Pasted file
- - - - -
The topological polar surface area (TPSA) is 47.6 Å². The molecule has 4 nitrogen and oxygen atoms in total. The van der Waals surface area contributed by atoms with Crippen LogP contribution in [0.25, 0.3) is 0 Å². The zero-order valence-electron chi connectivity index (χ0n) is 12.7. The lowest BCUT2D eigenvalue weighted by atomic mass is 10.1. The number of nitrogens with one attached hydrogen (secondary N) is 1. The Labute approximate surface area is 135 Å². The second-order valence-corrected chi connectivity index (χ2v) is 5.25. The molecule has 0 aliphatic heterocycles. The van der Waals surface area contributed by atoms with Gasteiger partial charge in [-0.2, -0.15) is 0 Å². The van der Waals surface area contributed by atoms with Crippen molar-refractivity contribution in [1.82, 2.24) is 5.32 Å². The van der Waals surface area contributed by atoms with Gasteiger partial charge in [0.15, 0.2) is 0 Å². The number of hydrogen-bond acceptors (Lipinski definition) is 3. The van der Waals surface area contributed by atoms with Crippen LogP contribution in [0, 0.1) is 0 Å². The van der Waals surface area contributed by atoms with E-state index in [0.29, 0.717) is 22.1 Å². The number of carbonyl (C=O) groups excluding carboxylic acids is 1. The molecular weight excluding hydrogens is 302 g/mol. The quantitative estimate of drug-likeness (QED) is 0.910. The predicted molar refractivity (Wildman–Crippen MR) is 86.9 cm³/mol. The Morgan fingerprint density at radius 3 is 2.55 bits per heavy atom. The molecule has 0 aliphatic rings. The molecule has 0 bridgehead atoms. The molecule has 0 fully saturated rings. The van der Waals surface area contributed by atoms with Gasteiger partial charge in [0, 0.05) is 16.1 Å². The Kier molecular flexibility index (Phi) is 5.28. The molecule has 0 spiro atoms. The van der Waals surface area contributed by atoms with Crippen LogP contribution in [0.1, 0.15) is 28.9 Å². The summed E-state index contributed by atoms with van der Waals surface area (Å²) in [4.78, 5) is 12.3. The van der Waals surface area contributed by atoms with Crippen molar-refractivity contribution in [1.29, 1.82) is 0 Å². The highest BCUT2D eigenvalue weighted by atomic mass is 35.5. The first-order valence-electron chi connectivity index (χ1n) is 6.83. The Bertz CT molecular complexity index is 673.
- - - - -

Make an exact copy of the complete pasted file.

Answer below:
The topological polar surface area (TPSA) is 47.6 Å². The molecule has 4 nitrogen and oxygen atoms in total. The van der Waals surface area contributed by atoms with Crippen LogP contribution in [0.25, 0.3) is 0 Å². The zero-order valence-electron chi connectivity index (χ0n) is 12.7. The lowest BCUT2D eigenvalue weighted by atomic mass is 10.1. The number of nitrogens with one attached hydrogen (secondary N) is 1. The Labute approximate surface area is 135 Å². The second-order valence-corrected chi connectivity index (χ2v) is 5.25. The molecule has 0 aliphatic heterocycles. The van der Waals surface area contributed by atoms with Gasteiger partial charge in [-0.2, -0.15) is 0 Å². The van der Waals surface area contributed by atoms with Crippen molar-refractivity contribution in [1.82, 2.24) is 5.32 Å². The van der Waals surface area contributed by atoms with Gasteiger partial charge in [0.15, 0.2) is 0 Å². The number of hydrogen-bond acceptors (Lipinski definition) is 3. The van der Waals surface area contributed by atoms with Crippen LogP contribution in [0, 0.1) is 0 Å². The van der Waals surface area contributed by atoms with E-state index in [0.29, 0.717) is 22.1 Å². The number of carbonyl (C=O) groups excluding carboxylic acids is 1. The molecular weight excluding hydrogens is 302 g/mol. The quantitative estimate of drug-likeness (QED) is 0.910. The predicted molar refractivity (Wildman–Crippen MR) is 86.9 cm³/mol. The Morgan fingerprint density at radius 3 is 2.55 bits per heavy atom. The molecule has 0 aliphatic rings. The molecule has 0 bridgehead atoms. The molecule has 0 fully saturated rings. The van der Waals surface area contributed by atoms with Gasteiger partial charge in [0, 0.05) is 16.1 Å². The Kier molecular flexibility index (Phi) is 5.28. The molecule has 0 spiro atoms. The van der Waals surface area contributed by atoms with Crippen LogP contribution in [0.1, 0.15) is 28.9 Å². The summed E-state index contributed by atoms with van der Waals surface area (Å²) in [4.78, 5) is 12.3. The van der Waals surface area contributed by atoms with Crippen molar-refractivity contribution in [1.29, 1.82) is 0 Å². The highest BCUT2D eigenvalue weighted by atomic mass is 35.5. The first-order valence-electron chi connectivity index (χ1n) is 6.83. The Bertz CT molecular complexity index is 673.